I feel battle weary. Nothing like the true blue action in Amish's latest, but a test of will and perseverance all the same.
I brushed past another insidious comment today with a seemingly innocent one of my own, effectively quelling a potential confrontation. There have now been so many word wars I have avoided, I have ceased to keep count.
It was only recently, as I celebrated a year of being on my own, that I realised all that I didn't do, at the same time I noted all that I did. I didn't act as much as I observed. I didn't look back as much as forward. Finally, I didn't fight back even though I could.
I don't remember the first time my parents advised me to "pick my battles", but it's been repeated often enough since. I first let things go when I was barely out of college. Dictated by pride, convincing myself that silence was the hallmark of the dignified. But that only led to the fire burning inside of me instead of outside. The next time I smiled at a disparaging dig it was at work. I had smiled because my next decision, which had been to quit that job, had suddenly become so much easier.
Over the past month or so, the figurative demons I have been fighting have been the makings of my own mind - a potent mix of abundant hormones, a rapidly tiring body and a burning purpose to do work worth my while. Strange bedfellows have been my only constant thus far in my life, and this was no exception.
That was how I was discovered by the newer insurgents over the last three days, hurt and snarling. Pride dictated that I put up as normal a face as possible, but it barely lasted a couple of hours, crumbling in the face of constant querying, judging and commenting. Hankering for some peace and quiet, I put on my cloak of silence and found a cosy corner of my mind to sulk in. I had barely started licking my wounds, and was in no state to be the charming hostess that was expected of every daughter in law in an Indian household, urban or rural be damned.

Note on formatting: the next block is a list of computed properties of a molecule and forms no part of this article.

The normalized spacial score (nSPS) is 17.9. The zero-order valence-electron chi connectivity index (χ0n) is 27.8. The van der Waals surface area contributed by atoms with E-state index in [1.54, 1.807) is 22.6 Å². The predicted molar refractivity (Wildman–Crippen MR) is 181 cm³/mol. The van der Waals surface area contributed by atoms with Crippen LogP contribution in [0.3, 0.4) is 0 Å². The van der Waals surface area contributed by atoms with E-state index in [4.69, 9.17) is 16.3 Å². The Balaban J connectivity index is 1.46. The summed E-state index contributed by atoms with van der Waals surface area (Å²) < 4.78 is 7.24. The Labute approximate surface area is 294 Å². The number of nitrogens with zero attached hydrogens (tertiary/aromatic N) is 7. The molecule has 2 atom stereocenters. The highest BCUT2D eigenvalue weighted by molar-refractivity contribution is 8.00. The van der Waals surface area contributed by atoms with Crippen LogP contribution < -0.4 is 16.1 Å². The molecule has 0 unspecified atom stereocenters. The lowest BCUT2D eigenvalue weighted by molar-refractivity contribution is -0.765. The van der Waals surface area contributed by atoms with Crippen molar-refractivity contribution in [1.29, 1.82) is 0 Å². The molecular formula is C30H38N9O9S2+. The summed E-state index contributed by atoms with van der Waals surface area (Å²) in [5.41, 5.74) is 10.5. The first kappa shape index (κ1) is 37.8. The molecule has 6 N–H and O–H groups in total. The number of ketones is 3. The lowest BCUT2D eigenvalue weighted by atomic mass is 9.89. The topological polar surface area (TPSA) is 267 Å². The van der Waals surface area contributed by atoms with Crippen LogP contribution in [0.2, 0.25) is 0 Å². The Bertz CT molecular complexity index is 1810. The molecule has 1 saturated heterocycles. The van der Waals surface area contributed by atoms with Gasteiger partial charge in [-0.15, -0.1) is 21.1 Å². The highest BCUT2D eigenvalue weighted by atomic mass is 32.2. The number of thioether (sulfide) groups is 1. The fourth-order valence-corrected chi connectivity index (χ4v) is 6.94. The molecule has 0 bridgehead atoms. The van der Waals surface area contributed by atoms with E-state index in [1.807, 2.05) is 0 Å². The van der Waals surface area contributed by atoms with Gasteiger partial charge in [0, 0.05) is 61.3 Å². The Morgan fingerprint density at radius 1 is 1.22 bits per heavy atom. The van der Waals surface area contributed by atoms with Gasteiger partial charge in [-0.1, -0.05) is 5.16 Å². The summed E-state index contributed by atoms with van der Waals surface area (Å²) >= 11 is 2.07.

Yesterday, by noon, I had felt dangerously close to a precipice. I had lost control over the mask that had now become my trademark inexpressive face, and had turned to spouting venom the moment I stepped out of the house and encountered another non-familial human being. I knew I was treading dangerous ground, because when I would search my memory for those interactions, I would remember nothing. The only time my excellent visual memory fails me is when I am raging beyond expression. Oh, this was so not good.
I napped my way through the stress, my already weak body crumbling under the mental strain. Only to be rudely woken up with a reminder of my non-dutiful behaviour - "We had guests at home and you slept through it all. You could have come out of your room and spent 10 minutes with everyone. What is so difficult about that?"
Keeping my tongue in control was difficult. Allowing such a rabid invasion of my house when I was in no state to entertain, let alone stand in one place for a few minutes was difficult. Most of all, keeping quiet through it all, when all I wanted to do was scream my head off and chase everyone out with a stick, was difficult. Compared to these scenes repeating in head, my napping through the afternoon felt like a hungry python whose snores are only rivalled by its stomach grumbling with hunger.
Now that we are all caught up with my non-issues, I replay the retort of my dreams for the nth time, open my laptop and begin to type out a blogpost.